(Published in Issue 8 of my publication In Retrospect)
Directed by McG, This Means War is a romantic comedy action film that centers on two CIA agents, best friends FDR (Chris Pine) and Tuck (Tom Hardy), who find themselves part of a love triangle when they end up dating the same woman. When neither are willing to back down, the quest for true loves turns into a spy vs. spy operation as the two battle to see who has the best tricks in the book, as they become willing to do anything to come out on top, literally. Meanwhile, Lauren Scott (Reese Witherspoon) must make a decision for herself, as she is forced to choose between the womanising playboy that is FDR, and the sensitive and more easy option that is being offered by Tuck. So who, if anyone at all, will she choose?
From the director of Charlie’s Angels, This Means War isn’t a typical romantic comedy. Whilst the film is undeniably one for the girls (because let’s face it, it’s pretty impossible not to melt when Tom Hardy opens his mouth), the film manages to stir away from being a generic American rom-com by adding a splice of action, as well as being led by a brilliant cast that is the bromance of Pine and Hardy. I’ll say this now that this is no masterpiece, but what happened to enjoying a film for doing nothing more than making you laugh? Being a mix of genres is, ultimately, the reason why the film both exceeds and fails, giving something for all of the audience to enjoy, but whilst at the same time not living up to either of these genres particularly well.
With the sub-plot of a group of Russian gangsters who are attempting to…well, that part doesn’t even matter…the focus of this rom-com is occasionally taken away by heading back to the CIA headquarters to get down to work. Kind of. Not technically including any scenes of real action, at least not in the sense that is to be expected from McG, the setting of this spy agency is enough to mean that if you have been dragged along to see this by your girlfriend then you may just find yourself enjoying it too. It’s a romantic comedy that tries to appeal to both halves of the couple, and whilst many have argued that the film doesn’t do this well, I would argue otherwise.
It’s a widely held view that the action in the film isn’t amazing, so what about the romantic and comedic genres that it still has to fill? For me, it was the comedy that made This Means War bearable to sit through. The best part of the film, I felt, was that the script has some genuinely really funny lines. This ‘banter’ between Pine and Hardy was constant throughout and, even though you can see much of it from the trailer, it was the conversations alongside of the pranks that they were pulling that were the entertaining part. As for the romance, well the film doesn’t really succeed at that either, as its misogynistic nature doesn’t really allow any feelings of love to break through once the ‘games’ have begun. I would, however, say that it is quite sexy in places.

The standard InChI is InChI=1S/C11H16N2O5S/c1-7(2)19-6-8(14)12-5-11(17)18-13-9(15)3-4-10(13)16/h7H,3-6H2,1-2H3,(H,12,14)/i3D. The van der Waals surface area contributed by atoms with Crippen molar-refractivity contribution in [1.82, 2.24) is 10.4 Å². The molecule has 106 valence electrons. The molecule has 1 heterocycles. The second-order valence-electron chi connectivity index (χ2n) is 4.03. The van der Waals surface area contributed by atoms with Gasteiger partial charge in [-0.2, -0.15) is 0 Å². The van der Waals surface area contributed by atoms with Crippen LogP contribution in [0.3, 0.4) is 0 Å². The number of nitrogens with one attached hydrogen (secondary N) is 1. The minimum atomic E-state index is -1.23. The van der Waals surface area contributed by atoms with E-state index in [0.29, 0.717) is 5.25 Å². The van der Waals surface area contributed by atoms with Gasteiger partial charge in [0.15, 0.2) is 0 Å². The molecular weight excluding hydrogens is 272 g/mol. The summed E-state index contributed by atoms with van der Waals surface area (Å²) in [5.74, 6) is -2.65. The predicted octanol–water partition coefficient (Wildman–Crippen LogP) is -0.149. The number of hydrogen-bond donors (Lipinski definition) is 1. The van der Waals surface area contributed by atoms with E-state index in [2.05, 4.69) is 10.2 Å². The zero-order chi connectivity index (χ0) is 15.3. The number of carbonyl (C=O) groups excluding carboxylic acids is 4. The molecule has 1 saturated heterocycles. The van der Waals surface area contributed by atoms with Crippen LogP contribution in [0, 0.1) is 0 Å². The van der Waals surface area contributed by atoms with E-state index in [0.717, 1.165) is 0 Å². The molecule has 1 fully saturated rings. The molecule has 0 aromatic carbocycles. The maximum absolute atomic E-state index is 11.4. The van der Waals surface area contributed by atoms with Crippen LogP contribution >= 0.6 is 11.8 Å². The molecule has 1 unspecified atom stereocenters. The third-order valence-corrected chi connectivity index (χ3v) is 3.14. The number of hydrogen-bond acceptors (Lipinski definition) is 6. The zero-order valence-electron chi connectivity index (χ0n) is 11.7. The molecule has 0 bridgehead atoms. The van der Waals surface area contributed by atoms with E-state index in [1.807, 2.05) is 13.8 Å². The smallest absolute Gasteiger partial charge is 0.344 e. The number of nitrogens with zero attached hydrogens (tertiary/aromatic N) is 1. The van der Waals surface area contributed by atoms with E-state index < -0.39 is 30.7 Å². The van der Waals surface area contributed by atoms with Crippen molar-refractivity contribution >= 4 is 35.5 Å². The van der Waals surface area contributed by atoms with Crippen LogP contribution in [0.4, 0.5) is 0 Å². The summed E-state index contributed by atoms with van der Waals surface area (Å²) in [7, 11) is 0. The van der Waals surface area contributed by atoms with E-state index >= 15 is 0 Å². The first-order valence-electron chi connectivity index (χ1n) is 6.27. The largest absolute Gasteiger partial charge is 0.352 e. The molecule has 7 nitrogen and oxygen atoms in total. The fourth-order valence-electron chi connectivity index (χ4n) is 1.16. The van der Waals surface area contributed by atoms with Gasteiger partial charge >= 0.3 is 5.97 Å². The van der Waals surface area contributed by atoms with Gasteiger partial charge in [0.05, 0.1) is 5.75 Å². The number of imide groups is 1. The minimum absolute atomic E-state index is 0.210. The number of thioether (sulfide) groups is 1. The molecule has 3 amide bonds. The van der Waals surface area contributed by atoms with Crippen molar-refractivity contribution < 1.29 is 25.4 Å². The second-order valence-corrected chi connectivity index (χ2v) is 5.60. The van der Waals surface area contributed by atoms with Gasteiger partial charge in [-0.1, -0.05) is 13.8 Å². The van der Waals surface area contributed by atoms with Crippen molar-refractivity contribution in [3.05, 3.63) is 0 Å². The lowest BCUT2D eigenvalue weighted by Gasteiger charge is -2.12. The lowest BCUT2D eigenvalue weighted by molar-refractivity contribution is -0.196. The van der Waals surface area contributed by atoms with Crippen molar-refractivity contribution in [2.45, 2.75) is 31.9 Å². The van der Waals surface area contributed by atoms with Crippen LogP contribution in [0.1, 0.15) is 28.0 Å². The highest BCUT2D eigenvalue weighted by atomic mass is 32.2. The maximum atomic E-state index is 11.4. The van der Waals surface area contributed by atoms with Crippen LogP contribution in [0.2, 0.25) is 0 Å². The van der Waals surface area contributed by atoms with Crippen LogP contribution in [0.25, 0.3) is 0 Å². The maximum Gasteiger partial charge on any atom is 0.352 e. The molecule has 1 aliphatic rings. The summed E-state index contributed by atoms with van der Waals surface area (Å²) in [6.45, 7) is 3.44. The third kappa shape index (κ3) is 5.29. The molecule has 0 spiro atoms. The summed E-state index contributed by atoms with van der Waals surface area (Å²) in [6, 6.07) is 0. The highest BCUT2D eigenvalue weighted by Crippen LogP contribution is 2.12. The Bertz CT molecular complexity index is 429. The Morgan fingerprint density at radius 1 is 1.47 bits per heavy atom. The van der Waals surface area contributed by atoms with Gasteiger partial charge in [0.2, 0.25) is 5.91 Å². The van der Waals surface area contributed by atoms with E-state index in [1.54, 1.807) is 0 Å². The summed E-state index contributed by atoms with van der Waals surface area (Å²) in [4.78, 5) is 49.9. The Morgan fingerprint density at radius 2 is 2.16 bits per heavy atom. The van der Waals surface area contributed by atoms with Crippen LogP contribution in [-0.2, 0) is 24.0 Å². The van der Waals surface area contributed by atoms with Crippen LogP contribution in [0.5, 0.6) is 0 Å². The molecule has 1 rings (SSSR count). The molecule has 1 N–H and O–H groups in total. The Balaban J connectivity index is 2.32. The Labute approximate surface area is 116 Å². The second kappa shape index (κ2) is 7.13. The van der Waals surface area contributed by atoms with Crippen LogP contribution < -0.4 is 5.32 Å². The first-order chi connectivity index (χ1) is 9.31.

Unfortunately, the film does end on a bit of cliché, one that I hoped it would avoid. It was, however, dealt with it in a more adult fashion, so it didn’t ruin the film in any way, and whilst there was a lack of real action, there was a lot of emotion to be taken from these final few scenes. Obviously, the chemistry was in the wrong place, though, as I was rooting for the wrong team throughout. Nevertheless, it did end well and I’m glad that it went a bit further with the underlying, more sophisticated, story line of Hardy’s family finding a resolution.
Despite how much I enjoyed the film it is very much a low point in all of these actors careers, especially for Hardy. Pine and Hardy may not make very convincing spies, but they are a comedic duo who have a lot of fun working together, and that is expressed really well on-screen. Neither excel in this film as they have done in the roles that we remember them for (for example Pine in Star Trek and Hardy in Warrior), but in relation to what is being asked of them from this film, they both play their roles brilliantly and it was a nice turn to see them both in something more light-hearted. For Witherspoon, however, it is a little different as it’s this type of film that we are used to seeing her in. For this reason, whilst her role is a lot more serious from her Elle Woods days, there can be no faults found.
At the end of the day, if you are planning to watch a rom-com then you know what you’re in for. Whilst This Means War doesn’t excel in any of its genres, it’s a decent film that keeps you enticed, and is one that will certainly make you laugh every now and then. It’s light, it’s fun, and if you’re not looking for anything serious then you can’t go wrong, even if it’s just for the bromance.